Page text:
Right Care in Right Setting: New Psych ED Opens

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Doors opened today for the Seton Psychiatric Emergency Department, the first Central Texas medical facility specifically designed to treat adults from throughout the community who suffer from psychiatric crises. See more photos from the event.

This project is one of several under way to fill a yawning gap in local mental health services. After emergency treatment, psychiatric patient outcomes depend on outpatient and inpatient services that are available over the longer term. Currently, there are not enough of these follow-on services available. Seton Healthcare Family andCentral Health, Travis County’s health care district, are working with community partners to develop and manage these much needed, additional services.

“As with the rest of Texas and the U.S., Travis County does not have enough properly equipped facilities to meet psychiatric patient needs, but this new facility is a good and much-needed step forward,” saidJesús Garza, Seton Healthcare Family president and chief executive officer. “The psychiatric ER is the most visible evidence so far that the Community Care Collaborative will improve health care across Travis County, whether patients have health insurance or not.”

The Community Care Collaborative (CCC) is a new not-for-profit created and managed by Central Heath and Seton. The CCC is a physician-led coalition of health care and service providers working to close gaps in the continuum of care. In addition to emergency psychiatric care, the CCC is providing additional obstetric, reproductive health, child obesity and chronic condition management services.

Doors at the new psychiatric facility opened today at 3 p.m. following a morning dedication event featuring Texas Health and Human Services Executive Commissioner Dr. Kyle Janek and Texas State Sen. Kirk WatsonConstruction began in late December 2013.

Watson and Janek unveiled a small monument that will adorn the psychiatric emergency facility’s patio area, inscribed with the words of St. Vincent de Paul: “Extend mercy toward others, so that there can be no one in need whom you meet without helping.”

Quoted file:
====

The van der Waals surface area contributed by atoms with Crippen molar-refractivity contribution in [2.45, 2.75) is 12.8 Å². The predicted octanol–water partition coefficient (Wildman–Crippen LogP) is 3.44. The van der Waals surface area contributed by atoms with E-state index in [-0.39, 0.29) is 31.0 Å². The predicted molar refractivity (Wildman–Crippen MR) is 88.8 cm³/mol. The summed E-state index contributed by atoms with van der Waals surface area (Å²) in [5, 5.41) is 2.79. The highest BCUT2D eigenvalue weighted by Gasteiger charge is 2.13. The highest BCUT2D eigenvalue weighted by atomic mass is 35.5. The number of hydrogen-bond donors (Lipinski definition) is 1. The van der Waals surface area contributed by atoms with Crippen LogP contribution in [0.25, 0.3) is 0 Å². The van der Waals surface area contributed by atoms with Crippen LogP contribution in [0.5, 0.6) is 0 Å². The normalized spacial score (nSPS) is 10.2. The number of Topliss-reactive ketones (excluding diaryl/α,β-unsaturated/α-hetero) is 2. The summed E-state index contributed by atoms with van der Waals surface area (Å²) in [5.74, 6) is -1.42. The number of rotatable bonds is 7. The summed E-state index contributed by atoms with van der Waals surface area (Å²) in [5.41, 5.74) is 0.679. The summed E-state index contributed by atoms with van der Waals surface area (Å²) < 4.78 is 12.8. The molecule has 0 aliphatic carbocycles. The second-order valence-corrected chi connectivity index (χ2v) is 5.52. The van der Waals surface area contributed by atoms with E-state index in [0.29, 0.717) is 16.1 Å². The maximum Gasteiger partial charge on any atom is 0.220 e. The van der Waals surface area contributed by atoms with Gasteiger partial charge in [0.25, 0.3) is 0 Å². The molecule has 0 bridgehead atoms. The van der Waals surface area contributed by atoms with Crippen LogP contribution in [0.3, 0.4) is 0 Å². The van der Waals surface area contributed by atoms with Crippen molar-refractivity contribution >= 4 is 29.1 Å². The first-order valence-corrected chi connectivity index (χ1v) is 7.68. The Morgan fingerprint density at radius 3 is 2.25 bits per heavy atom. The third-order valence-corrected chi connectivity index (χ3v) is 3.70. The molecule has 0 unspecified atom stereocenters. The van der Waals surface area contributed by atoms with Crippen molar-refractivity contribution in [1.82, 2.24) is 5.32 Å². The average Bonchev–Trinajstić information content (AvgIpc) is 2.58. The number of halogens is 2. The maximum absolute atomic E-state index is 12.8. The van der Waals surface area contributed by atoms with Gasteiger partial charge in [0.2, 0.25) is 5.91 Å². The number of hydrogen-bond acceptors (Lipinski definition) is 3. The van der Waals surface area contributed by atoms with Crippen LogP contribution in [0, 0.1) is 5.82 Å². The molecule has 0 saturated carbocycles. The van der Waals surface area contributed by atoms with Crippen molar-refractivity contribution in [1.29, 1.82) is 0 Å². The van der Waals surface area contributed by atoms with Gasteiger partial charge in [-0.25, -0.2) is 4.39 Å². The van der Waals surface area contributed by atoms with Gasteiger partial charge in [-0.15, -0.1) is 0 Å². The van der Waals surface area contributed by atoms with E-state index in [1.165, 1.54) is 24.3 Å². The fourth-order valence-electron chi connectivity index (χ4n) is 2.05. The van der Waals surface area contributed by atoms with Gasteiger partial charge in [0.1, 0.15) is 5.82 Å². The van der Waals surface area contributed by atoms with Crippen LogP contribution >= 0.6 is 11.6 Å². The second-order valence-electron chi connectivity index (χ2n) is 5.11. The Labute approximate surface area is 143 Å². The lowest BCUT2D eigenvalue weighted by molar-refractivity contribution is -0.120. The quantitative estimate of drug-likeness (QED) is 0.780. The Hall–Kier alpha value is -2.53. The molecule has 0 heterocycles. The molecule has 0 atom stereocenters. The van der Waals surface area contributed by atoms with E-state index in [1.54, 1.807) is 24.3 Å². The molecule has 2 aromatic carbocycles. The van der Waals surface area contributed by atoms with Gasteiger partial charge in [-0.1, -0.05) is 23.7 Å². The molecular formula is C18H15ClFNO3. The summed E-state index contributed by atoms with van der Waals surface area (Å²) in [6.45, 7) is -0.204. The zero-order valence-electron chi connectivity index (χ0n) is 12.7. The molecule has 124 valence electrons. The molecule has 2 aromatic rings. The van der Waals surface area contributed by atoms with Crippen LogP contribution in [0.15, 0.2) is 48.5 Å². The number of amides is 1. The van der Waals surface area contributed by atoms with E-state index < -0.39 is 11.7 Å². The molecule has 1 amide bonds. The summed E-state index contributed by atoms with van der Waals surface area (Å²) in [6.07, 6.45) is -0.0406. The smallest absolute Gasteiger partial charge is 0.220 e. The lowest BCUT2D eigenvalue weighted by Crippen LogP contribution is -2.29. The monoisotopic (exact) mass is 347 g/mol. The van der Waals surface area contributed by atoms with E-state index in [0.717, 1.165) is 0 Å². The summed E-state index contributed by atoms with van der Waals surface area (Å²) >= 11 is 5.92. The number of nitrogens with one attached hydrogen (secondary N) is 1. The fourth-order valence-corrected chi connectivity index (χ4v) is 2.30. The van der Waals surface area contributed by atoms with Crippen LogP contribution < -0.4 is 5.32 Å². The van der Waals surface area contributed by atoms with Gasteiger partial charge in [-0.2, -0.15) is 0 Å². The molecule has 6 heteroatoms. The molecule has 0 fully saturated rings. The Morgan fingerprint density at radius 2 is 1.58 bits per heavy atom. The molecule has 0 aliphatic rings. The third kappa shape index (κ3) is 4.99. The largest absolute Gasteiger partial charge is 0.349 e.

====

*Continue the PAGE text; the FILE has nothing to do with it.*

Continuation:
“One of the goals of our Medicaid transformation waiver is to fund projects that expand care available outside of the traditional emergency room setting.” Janek said. “This new psychiatric facility is a great example of how we’re making it possible for communities to do that.”

The new psychiatric facility also will eliminate bottlenecks in regular emergency rooms throughout Travis County. Until today, patients experiencing psychosis or other psychiatric crises could only go to regularly ERs and often require a lot of attention from doctors and nurses while patients who are physically ill or injured must wait for medical help.

The medical unit’s entrance is on the north side of University Medical Center Brackenridge, at 601 E. 15thSt. It will be staffed by psychiatrists; psychiatric family medicine and advanced practice nurses; social workers; clinical assistants; and other professionals.

Seventeen rooms will be divided into two sections: seven for ambulatory “treat and release” patients and 10 for more acute patients who need to be transferred to a higher level of care or are held involuntarily. The section for more acute patients includes space to walk around, an enclosed patio and a common room.